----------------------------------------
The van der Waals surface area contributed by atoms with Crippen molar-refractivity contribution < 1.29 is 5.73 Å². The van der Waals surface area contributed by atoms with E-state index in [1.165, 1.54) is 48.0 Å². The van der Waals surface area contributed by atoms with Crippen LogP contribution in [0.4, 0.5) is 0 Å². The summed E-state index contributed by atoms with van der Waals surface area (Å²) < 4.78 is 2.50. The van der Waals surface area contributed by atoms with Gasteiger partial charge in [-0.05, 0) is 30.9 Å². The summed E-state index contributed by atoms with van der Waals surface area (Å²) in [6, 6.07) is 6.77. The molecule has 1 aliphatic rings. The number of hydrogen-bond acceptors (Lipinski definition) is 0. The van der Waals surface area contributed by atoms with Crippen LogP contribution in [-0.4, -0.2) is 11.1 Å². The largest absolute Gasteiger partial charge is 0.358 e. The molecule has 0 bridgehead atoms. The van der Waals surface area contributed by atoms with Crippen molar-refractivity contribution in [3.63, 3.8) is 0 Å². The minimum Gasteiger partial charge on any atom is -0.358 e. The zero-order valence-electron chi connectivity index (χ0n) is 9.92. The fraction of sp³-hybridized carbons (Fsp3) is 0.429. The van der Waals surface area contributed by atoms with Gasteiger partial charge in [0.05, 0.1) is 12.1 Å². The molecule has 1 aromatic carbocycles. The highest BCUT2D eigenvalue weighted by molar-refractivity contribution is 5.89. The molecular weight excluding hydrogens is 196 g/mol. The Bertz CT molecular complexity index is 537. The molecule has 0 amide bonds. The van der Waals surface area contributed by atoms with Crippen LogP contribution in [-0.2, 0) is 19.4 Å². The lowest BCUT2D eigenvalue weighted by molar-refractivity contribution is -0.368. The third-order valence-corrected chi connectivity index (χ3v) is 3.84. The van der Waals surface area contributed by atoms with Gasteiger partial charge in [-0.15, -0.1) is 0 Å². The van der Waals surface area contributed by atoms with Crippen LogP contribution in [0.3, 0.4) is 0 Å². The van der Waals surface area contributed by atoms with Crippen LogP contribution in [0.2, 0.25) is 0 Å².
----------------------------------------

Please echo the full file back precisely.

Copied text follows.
The van der Waals surface area contributed by atoms with Crippen molar-refractivity contribution < 1.29 is 5.73 Å². The van der Waals surface area contributed by atoms with E-state index in [1.165, 1.54) is 48.0 Å². The van der Waals surface area contributed by atoms with Crippen LogP contribution in [0.4, 0.5) is 0 Å². The summed E-state index contributed by atoms with van der Waals surface area (Å²) < 4.78 is 2.50. The van der Waals surface area contributed by atoms with Gasteiger partial charge in [-0.05, 0) is 30.9 Å². The summed E-state index contributed by atoms with van der Waals surface area (Å²) in [6, 6.07) is 6.77. The molecule has 1 aliphatic rings. The number of hydrogen-bond acceptors (Lipinski definition) is 0. The van der Waals surface area contributed by atoms with Crippen LogP contribution in [-0.4, -0.2) is 11.1 Å². The largest absolute Gasteiger partial charge is 0.358 e. The molecule has 0 bridgehead atoms. The van der Waals surface area contributed by atoms with Crippen molar-refractivity contribution in [3.63, 3.8) is 0 Å². The minimum Gasteiger partial charge on any atom is -0.358 e. The zero-order valence-electron chi connectivity index (χ0n) is 9.92. The fraction of sp³-hybridized carbons (Fsp3) is 0.429. The van der Waals surface area contributed by atoms with Gasteiger partial charge in [0.05, 0.1) is 12.1 Å². The molecule has 1 aromatic carbocycles. The highest BCUT2D eigenvalue weighted by molar-refractivity contribution is 5.89. The molecular weight excluding hydrogens is 196 g/mol. The Bertz CT molecular complexity index is 537. The molecule has 0 amide bonds. The van der Waals surface area contributed by atoms with Crippen LogP contribution in [-0.2, 0) is 19.4 Å². The lowest BCUT2D eigenvalue weighted by molar-refractivity contribution is -0.368. The third-order valence-corrected chi connectivity index (χ3v) is 3.84. The van der Waals surface area contributed by atoms with Gasteiger partial charge in [-0.15, -0.1) is 0 Å². The van der Waals surface area contributed by atoms with Crippen LogP contribution in [0.3, 0.4) is 0 Å². The van der Waals surface area contributed by atoms with Crippen LogP contribution in [0.2, 0.25) is 0 Å².